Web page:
Inland and passenger vessel operators are breathing a sigh of relief that the proposed federal rule for TWIC reader requirements excludes most of their vessels.
Published on March 22, the Notice of Proposed Rulemaking (NPRM) for the readers excludes most U.S. passenger vessels and towboats from having to acquire, install or use electronic readers to verify the identity of TWIC holders.
In the proposed rule, the reader requirement would be limited to vessels and port facilities that handle certain dangerous cargo in bulk, ships certified to carry more than 1,000 passengers and facilities that receive them, vessels that tow covered ships, and fleeting facilities that receive barges carrying CDC in bulk. The NPRM notes that the proposed rule would apply to less than 1 percent of vessels and about 16 percent of facilities that fall under U.S. Coast Guard security regulations, but the rule could be expanded in the future as security risks are reevaluated.
Readers are the second phase of a costly security program mandated by Congress after 9/11 to control access to secure areas of maritime facilities and vessels. Since 2007, thousands of mariners have been issued biometric TWICs, but the security value of the program has been limited because the rule for readers has taken so long. The TWIC cards show the holder’s photograph, name, card expiration date and number, and contains embedded templates of the person’s fingerprints and other security features that can only be activated when scanned by an electronic reader.
The long-awaited NPRM uses a risk-based approach to implement the reader requirements, targeting vessels and facilities that are the most susceptible to a terrorist attack. The framework classifies vessels and facilities into three risk groups and proposes that only those in the highest risk group meet the requirement. Vessels and facilities in the other two groups would either continue to visually inspect TWICs or voluntarily use electronic readers.
The Passenger Vessel Association is relieved that the NPRM applies only to vessels carrying more than 1,000 passengers and those with crews of 14 or more TWIC holders.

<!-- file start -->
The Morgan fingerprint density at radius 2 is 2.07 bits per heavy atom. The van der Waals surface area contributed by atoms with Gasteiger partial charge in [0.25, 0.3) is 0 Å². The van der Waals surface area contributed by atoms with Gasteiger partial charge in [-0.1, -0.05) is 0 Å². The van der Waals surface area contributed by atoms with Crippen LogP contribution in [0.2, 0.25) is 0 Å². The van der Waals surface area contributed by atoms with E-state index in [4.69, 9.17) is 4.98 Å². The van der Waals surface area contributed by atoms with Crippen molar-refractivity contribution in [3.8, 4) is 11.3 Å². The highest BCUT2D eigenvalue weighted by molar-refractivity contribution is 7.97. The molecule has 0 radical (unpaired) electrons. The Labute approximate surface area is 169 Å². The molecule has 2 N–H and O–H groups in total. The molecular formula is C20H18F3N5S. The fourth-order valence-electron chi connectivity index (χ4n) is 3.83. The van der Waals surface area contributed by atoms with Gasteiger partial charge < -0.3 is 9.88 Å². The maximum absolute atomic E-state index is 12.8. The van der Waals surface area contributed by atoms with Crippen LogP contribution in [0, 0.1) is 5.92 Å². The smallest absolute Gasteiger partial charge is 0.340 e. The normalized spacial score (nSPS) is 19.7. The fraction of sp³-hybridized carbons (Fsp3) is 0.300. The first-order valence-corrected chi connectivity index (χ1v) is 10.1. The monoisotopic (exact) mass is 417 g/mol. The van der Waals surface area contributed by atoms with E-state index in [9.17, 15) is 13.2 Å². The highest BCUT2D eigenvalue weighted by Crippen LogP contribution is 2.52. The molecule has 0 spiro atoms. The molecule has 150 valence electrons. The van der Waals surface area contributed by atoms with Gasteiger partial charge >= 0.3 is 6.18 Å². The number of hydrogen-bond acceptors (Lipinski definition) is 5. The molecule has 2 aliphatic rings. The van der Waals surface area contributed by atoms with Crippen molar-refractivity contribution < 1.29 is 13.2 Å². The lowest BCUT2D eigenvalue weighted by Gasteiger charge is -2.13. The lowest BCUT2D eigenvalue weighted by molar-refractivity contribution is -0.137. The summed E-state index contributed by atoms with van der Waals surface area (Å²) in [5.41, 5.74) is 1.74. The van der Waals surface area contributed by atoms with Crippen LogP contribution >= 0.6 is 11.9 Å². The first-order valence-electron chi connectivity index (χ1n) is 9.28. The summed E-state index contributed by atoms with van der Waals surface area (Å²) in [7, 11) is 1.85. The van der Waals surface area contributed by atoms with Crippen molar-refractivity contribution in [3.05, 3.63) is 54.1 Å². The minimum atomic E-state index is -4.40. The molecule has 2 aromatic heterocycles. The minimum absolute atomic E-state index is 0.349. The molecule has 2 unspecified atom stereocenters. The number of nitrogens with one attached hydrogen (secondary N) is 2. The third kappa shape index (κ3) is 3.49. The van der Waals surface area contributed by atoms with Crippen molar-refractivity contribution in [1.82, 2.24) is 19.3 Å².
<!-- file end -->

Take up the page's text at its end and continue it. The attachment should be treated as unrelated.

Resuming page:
“PVA commends the Coast Guard for acknowledging that virtually all U.S.-flagged passenger vessels are appropriately secure and that an expensive TWIC reader would not add to their security,” said PVA President Carolyn Horgan. “We are generally pleased with the direction of this proposed rule.”
The towing industry is also happy that the NPRM treads lightly on inland operators. Vessels with 14 or fewer crewmembers are exempt from having to install readers, which would exclude the majority of inland towboats if the exemption sticks.
An earlier version of the rule had included this exemption on the basis that crewmembers know each other on smaller vessels, but proposed a cumbersome process requiring towing vessel operations to periodically interface with readers to check the ongoing validity of each crewmember’s TWIC.
“We’re very pleased that the Coast Guard has proposed a much simpler process that places less burden on operators without undermining vessel security,” said Brian Vahey of the American Waterways Operators.
The public comment period on the NPRM ends May 21, although several congressmen are trying to extend it until Aug. 21 to give the maritime industry more time to respond. The Coast Guard has scheduled public hearings and will consider the feedback in formulating the final rule. This process could take most of 2013.
Affected vessel operators and facilities would have two years from publication of the final rule to comply.